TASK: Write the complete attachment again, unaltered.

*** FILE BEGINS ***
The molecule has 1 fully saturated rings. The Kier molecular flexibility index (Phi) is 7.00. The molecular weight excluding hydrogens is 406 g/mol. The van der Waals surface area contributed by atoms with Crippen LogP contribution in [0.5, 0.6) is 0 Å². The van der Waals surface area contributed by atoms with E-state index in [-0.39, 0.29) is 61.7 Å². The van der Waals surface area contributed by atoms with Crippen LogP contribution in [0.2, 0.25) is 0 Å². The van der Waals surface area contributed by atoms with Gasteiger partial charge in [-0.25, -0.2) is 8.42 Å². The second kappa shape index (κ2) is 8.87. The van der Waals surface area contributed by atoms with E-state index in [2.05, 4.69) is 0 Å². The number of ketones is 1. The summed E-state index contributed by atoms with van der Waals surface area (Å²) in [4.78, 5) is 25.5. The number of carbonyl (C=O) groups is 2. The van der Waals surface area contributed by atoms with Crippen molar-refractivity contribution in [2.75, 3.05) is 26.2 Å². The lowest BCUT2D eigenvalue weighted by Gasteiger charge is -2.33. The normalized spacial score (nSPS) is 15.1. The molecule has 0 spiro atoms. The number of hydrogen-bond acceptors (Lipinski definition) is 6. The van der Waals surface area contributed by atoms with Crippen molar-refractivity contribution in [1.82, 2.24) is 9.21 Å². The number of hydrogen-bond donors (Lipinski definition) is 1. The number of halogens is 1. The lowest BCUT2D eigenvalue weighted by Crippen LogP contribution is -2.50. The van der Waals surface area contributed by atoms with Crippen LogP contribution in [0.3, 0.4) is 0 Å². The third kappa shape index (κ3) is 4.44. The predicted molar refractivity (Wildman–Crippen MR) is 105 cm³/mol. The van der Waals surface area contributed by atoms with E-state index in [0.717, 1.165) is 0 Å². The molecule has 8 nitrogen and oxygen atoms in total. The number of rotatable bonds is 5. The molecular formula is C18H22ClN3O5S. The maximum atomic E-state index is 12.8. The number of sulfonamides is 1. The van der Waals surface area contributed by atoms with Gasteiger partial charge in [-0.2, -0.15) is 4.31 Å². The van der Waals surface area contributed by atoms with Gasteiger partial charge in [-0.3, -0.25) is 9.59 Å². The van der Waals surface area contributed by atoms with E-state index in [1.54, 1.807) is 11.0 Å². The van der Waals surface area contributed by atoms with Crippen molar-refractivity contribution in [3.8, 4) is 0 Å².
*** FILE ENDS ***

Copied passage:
The molecule has 1 fully saturated rings. The Kier molecular flexibility index (Phi) is 7.00. The molecular weight excluding hydrogens is 406 g/mol. The van der Waals surface area contributed by atoms with Crippen LogP contribution in [0.5, 0.6) is 0 Å². The van der Waals surface area contributed by atoms with E-state index in [-0.39, 0.29) is 61.7 Å². The van der Waals surface area contributed by atoms with Crippen LogP contribution in [0.2, 0.25) is 0 Å². The van der Waals surface area contributed by atoms with Gasteiger partial charge in [-0.25, -0.2) is 8.42 Å². The second kappa shape index (κ2) is 8.87. The van der Waals surface area contributed by atoms with E-state index in [2.05, 4.69) is 0 Å². The number of ketones is 1. The summed E-state index contributed by atoms with van der Waals surface area (Å²) in [4.78, 5) is 25.5. The number of carbonyl (C=O) groups is 2. The van der Waals surface area contributed by atoms with Crippen molar-refractivity contribution in [2.75, 3.05) is 26.2 Å². The lowest BCUT2D eigenvalue weighted by Gasteiger charge is -2.33. The normalized spacial score (nSPS) is 15.1. The molecule has 0 spiro atoms. The number of hydrogen-bond acceptors (Lipinski definition) is 6. The van der Waals surface area contributed by atoms with Crippen molar-refractivity contribution in [1.82, 2.24) is 9.21 Å². The number of hydrogen-bond donors (Lipinski definition) is 1. The number of halogens is 1. The lowest BCUT2D eigenvalue weighted by Crippen LogP contribution is -2.50. The van der Waals surface area contributed by atoms with Crippen LogP contribution in [0.3, 0.4) is 0 Å². The third kappa shape index (κ3) is 4.44. The predicted molar refractivity (Wildman–Crippen MR) is 105 cm³/mol. The van der Waals surface area contributed by atoms with E-state index in [0.717, 1.165) is 0 Å². The molecule has 8 nitrogen and oxygen atoms in total. The number of rotatable bonds is 5. The molecular formula is C18H22ClN3O5S. The maximum atomic E-state index is 12.8. The number of sulfonamides is 1. The van der Waals surface area contributed by atoms with Gasteiger partial charge in [-0.2, -0.15) is 4.31 Å². The van der Waals surface area contributed by atoms with Gasteiger partial charge in [-0.3, -0.25) is 9.59 Å². The van der Waals surface area contributed by atoms with E-state index in [1.54, 1.807) is 11.0 Å². The van der Waals surface area contributed by atoms with Crippen molar-refractivity contribution in [3.8, 4) is 0 Å².